Smog-hit China province surrounding Beijing says has learnt its lesson

Smog-hit China province surrounding Beijing says has learnt its lesson
PHOTO: AFP

HEBEI - The heavily polluted northern Chinese province of Hebei, which surrounds the capital Beijing, said it will learn lessons from the smog that engulfed the region last week and step up efforts to clean the air.

Hebei, home of seven of China's 10 smoggiest cities last year, has declared 2017 to be the "year of transformation and upgrading", the province said on its official website on Saturday (http://www.hebei.gov.cn).

China has repeatedly vowed to curb pollution of its air, soil and water caused by more than three decades of economic growth. Beijing frequently features near the top of the list of China's most polluted cities.

In the Hebei capital of Shijiazhuang, average concentrations of small breathable particles known as PM2.5 were higher than 500 micrograms per cubic metre for three consecutive days last week - 50 times higher than World Health Organization recommendations.

In the province's first official response to last week's smog outbreak, governor Zhang Qingwei said Hebei would work to improve "levels of scientific precision" when it came to controlling pollution.

Hebei has been on the front line of China's nearly three-year "war on pollution", but experts say enforcement has remained lax amid lingering concerns about the impact that smog controls have on economic growth and jobs.

Eight cities in Hebei launched "red alerts" last week in response to the smog, which reached record levels at some monitoring stations in the province, but it quickly came under fire from the Ministry of Environmental Protection, with a number of its steel firms singled out for failing to suspend operations.

Zhang, in comments published on Monday, said better"top-level planning" was required as Hebei sought to adjust its industrial and energy structures.

Hebei would also draw up more detailed plans to deal with issues like the direct combustion of coal, a major source of smog, the provincial government said on its official website (http://www.hebei.gov.cn).

The province aimed to cut PM2.5 concentrations to an average of around 67 micrograms per cubic meter this year, down from 77 micrograms in 2015, but officials have warned that the latest outbreak could make China's pollution targets difficult to reach.

Smog blankets northeast China

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    More than 40 cities in China's northeast have issued pollution warnings in the past 48 hours after being blanketed by heavy smog.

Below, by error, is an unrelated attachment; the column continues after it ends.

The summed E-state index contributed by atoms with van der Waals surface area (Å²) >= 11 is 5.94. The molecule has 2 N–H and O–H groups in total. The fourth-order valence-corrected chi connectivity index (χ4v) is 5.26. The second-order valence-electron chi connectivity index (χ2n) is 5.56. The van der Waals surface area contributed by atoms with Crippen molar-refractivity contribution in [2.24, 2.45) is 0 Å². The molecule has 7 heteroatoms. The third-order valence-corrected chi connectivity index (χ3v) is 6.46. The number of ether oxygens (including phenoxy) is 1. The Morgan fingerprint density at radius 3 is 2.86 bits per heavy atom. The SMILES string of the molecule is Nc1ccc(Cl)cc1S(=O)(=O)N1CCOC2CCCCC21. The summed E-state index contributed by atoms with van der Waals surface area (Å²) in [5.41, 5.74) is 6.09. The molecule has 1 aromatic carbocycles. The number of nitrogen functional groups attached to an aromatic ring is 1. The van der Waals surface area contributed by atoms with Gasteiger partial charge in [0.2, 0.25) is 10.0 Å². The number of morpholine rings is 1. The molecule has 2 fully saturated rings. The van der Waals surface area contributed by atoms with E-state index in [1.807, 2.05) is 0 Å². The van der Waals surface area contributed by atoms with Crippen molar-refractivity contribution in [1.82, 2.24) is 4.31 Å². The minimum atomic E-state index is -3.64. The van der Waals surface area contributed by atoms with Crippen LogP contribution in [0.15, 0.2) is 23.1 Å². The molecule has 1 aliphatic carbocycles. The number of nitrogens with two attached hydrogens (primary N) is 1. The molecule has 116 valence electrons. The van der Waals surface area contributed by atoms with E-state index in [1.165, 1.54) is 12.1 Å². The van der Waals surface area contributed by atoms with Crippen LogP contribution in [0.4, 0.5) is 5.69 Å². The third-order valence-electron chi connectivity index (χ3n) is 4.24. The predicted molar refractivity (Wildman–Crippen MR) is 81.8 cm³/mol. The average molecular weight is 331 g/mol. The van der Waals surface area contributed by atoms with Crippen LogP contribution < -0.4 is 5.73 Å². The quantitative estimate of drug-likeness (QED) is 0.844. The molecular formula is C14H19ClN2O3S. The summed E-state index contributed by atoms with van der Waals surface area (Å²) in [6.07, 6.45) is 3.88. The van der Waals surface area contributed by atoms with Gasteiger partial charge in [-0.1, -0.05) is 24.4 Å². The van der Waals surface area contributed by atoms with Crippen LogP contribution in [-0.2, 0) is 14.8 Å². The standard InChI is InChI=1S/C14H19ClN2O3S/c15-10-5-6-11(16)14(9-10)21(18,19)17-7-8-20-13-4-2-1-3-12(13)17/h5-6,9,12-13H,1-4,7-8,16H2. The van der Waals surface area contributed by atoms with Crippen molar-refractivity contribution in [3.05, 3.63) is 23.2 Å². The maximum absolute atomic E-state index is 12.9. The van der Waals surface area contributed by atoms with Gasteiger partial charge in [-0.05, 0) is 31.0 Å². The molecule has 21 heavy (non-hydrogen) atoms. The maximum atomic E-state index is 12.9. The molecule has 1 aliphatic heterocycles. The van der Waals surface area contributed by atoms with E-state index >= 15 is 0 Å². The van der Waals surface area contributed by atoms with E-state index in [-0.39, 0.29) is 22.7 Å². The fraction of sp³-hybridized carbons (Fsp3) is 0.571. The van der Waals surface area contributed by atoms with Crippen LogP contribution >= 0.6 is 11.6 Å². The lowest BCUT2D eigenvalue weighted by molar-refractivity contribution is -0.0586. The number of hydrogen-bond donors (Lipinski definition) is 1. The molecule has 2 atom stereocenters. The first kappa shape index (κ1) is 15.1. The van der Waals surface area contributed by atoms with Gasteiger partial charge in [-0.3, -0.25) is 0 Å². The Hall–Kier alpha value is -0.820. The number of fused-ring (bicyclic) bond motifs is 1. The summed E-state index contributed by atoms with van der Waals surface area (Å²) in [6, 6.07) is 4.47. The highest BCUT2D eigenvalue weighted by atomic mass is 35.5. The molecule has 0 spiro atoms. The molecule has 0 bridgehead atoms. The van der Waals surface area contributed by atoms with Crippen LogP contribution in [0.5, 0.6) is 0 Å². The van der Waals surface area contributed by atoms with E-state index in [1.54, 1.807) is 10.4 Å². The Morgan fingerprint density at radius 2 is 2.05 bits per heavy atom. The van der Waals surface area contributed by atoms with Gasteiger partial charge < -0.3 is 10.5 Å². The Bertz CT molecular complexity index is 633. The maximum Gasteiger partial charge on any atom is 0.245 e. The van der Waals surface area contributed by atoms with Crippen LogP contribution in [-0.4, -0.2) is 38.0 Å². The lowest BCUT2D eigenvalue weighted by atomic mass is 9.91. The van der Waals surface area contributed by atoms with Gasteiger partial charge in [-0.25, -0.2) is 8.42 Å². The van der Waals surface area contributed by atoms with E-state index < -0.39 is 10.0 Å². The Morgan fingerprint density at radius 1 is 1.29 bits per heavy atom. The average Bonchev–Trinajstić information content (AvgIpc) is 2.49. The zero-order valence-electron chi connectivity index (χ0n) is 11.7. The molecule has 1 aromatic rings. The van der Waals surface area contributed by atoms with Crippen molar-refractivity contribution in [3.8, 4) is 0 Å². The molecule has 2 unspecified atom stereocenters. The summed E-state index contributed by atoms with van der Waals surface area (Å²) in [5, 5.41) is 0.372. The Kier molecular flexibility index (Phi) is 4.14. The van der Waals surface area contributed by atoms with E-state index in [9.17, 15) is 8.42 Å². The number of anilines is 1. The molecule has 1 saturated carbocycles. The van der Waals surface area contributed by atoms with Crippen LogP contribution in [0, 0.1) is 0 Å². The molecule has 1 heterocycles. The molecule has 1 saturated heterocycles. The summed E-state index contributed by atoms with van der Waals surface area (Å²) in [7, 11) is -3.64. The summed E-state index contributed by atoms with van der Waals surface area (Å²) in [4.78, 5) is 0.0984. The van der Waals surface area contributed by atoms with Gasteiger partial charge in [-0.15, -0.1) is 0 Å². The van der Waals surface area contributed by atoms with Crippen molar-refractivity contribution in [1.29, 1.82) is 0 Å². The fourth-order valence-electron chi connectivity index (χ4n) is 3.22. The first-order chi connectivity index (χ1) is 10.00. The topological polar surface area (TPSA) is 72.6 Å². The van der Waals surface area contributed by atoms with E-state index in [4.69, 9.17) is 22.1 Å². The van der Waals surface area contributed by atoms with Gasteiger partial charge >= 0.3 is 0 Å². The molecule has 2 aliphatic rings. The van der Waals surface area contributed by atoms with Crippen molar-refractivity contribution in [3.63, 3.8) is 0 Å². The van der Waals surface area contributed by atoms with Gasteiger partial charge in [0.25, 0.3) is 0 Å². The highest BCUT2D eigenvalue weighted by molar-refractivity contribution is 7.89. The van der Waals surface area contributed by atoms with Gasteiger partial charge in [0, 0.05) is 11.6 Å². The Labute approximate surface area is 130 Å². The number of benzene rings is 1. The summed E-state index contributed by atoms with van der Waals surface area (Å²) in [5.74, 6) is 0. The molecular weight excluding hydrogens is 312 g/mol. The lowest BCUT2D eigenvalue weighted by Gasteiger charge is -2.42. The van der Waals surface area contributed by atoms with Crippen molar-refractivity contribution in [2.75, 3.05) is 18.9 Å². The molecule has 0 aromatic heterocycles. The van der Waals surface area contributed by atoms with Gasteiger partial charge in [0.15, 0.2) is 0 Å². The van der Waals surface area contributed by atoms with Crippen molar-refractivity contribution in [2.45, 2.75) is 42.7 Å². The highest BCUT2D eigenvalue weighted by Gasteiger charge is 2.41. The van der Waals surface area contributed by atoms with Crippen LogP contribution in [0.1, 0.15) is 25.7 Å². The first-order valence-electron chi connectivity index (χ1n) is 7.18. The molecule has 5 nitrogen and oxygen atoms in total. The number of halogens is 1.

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    Air quality index (AQI) readings at some monitoring stations in Tianjin, a port and industrial city southeast of Beijing, peaked above 400.

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    China's environmental watchdog issued a five-day warning on Friday about choking smog spreading across the northeast.

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    The authority also ordered factories to shut, recommended residents stay indoors and curbed traffic and construction work.

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    Pollution alerts have become increasingly common in China's northern industrial heartland, especially during winter when energy demand - much of it met by coal - skyrockets.

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    In addition, heavy winds force pollution from nearby provinces to the Beijing-Tianjin area where it remains suspended over the cities.

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    Beijing's city government ordered 1,200 factories near the Chinese capital, including a major oil refinery run by state oil giant Sinopec, to shut or cut output on Saturday.

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    On Saturday, 22 cities issued red alerts including top steelmaking city Tangshan in Hebei province around Beijing, and Jinan in coal-rich Shandong province.

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    Red alerts are issued when the AQI is forecast to exceed 200 for more than four days in succession, 300 for more than two days or 500 for at least 24 hours.

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    Tianjin was placed on orange alert - the second highest level - on Sunday.

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    In Beijing, the city's Municipal Environmental Monitoring Centre showed air quality readings of above 300 in some parts on Sunday (Dec 18) afternoon.

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    But the index was below 200 in most parts of the Chinese capital.

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    "When I went out yesterday I didn't wear a mask and my throat really hurt and I felt dizzy. It was hard to breathe through my nose," Chen Xiaochong, a hotel manager in the capital, told Reuters

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    A man swims in a lake in smog during a heavily polluted day in Beijing.

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    The forbidden city is seen in smog during a heavily polluted day.

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